Mexico: COVID-19 fosters Digital Offices
As a result of the COVID-19 crisis, companies will have to rethink the way in which they conduct labour relationships and make their hiring models more flexible in order to resume activities.
The home office mode was adopted massively during the health emergency, but it will also remain as one of the main alternatives for companies in the return into the new normality, warned experts on human capital.
One of the lessons brought by COVID-19 is the breaking of resistance in regard to the performance of remote work, which implies that organisations will invest more in tools that allow the adaptation of employees.
“Until now, practices such as home office work were plans in progress which advanced slowly or part of sporadic benefits, limited, perhaps, to one day a week. Many companies still approach home office work cautiously. “This modality attracts talent from the new generations and companies cannot do without their skills”, stated Guillermo Bracciaforte, co-founder of the Workana recruitment Firm.
Employers will have to migrate to a concept known as Smart Working, a model that incorporates technology in order to facilitate connectivity outside the office and demands better work management, warned Manpower, a human capital Firm.
According to its calculations, 80 percent of the people of the next generation who plan to have a job will opt for schemes such as home office and flexible work.
“Remote work is now a necessary tendency to face this problem experienced in Mexico and other countries, since it favors the preservation of jobs and the operation of companies in a large portion of productive sectors, in addition to protecting the talent”, said Héctor Márquez Pitol, director of Institutional Relations at ManpowerGroup.
Part of the challenges is that leaders will have to learn to manage teams from a distance. Additionally, workers must be capable of self-assigning work hours in order to achieve a balance between their personal and their professional life.
However, regulation of the practice of home office is incipient in Mexico. The Federal Labour Law includes the concept of “work from the home”, and it is basically a concept for manual labour, warned Oscar de la Vega, labour attorney at the De la Vega & Martínez Rojas Firm.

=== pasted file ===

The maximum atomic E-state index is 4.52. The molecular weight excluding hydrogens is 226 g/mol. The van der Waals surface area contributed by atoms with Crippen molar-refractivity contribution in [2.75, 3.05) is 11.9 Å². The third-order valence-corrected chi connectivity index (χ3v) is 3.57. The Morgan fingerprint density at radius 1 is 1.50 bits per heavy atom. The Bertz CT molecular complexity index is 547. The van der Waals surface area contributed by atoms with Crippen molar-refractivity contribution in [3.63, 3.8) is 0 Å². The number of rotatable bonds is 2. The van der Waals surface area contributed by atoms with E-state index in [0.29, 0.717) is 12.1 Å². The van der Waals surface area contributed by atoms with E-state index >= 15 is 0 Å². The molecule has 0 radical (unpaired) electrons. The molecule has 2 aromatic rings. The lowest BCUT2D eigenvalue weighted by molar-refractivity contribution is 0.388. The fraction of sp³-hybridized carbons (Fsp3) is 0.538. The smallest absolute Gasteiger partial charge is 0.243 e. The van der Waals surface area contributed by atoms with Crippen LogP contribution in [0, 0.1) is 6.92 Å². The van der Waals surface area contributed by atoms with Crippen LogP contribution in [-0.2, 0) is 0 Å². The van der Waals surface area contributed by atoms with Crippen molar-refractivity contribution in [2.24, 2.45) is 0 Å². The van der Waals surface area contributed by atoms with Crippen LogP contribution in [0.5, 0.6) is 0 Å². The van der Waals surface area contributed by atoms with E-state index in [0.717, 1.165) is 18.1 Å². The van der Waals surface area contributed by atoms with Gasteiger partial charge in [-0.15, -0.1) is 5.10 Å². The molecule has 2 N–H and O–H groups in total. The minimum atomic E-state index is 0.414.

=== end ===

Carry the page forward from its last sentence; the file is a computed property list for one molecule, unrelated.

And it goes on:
“The chapter in question (Chapter XII, Articles 311 to 330) is not designed to cover new technologies, there is no regulation in regard to these tasks that are carried out at home,” stated the expert.
He said that there are topics which remain unclear: such as who absorbs the operation costs, like internet connection or telephone costs. In his opinion, standards for the measurement of employees’ productivity will have to change with the practice of remote work.
“It is a different type of management, which will be based on results and it will have to be regulated. Hopefully, this would be in the Law itself. On the topic of Social Security, to which point can a work-related accident happen or not happen?”, questioned De la Vega.
Diego González, leader of the labor practice at EY México, stated that in order to implement this modality, it is necessary to adjust the corresponding legal instruments, such as the employment contract, internal regulations, collective bargaining agreements, among others.
New Labour Reality
The health crisis caused by COVID-19 will provide several lessons for companies:
- Companies can adapt to new work modalities.
- Leaders must learn to manage teams even from a distance, thus requiring a proper planning of goals and deadlines.
- Workers are capable of carrying out their tasks successfully and of self-assigning their work hours in order to achieve a balance between their personal and their professional life.
- Technologies are allies for the workers and not a replacement for them.
- Employers should not fear the implementation of the home office modality, but rather find in home office work an alternative in the face of crises, such as the one we are currently experiencing.
Partners and lawyers of De la Vega & Martinez Rojas, S.C., are at your services for any doubt or comment related to this document and/or the Resolution. For more information on these articles or any other issues involving labour and employment matters in Mexico, please contact Oscar De La Vega (Partner) of De La Vega & Martínez Rojas S.C. at firstname.lastname@example.org or visit www.dlvmr.com.
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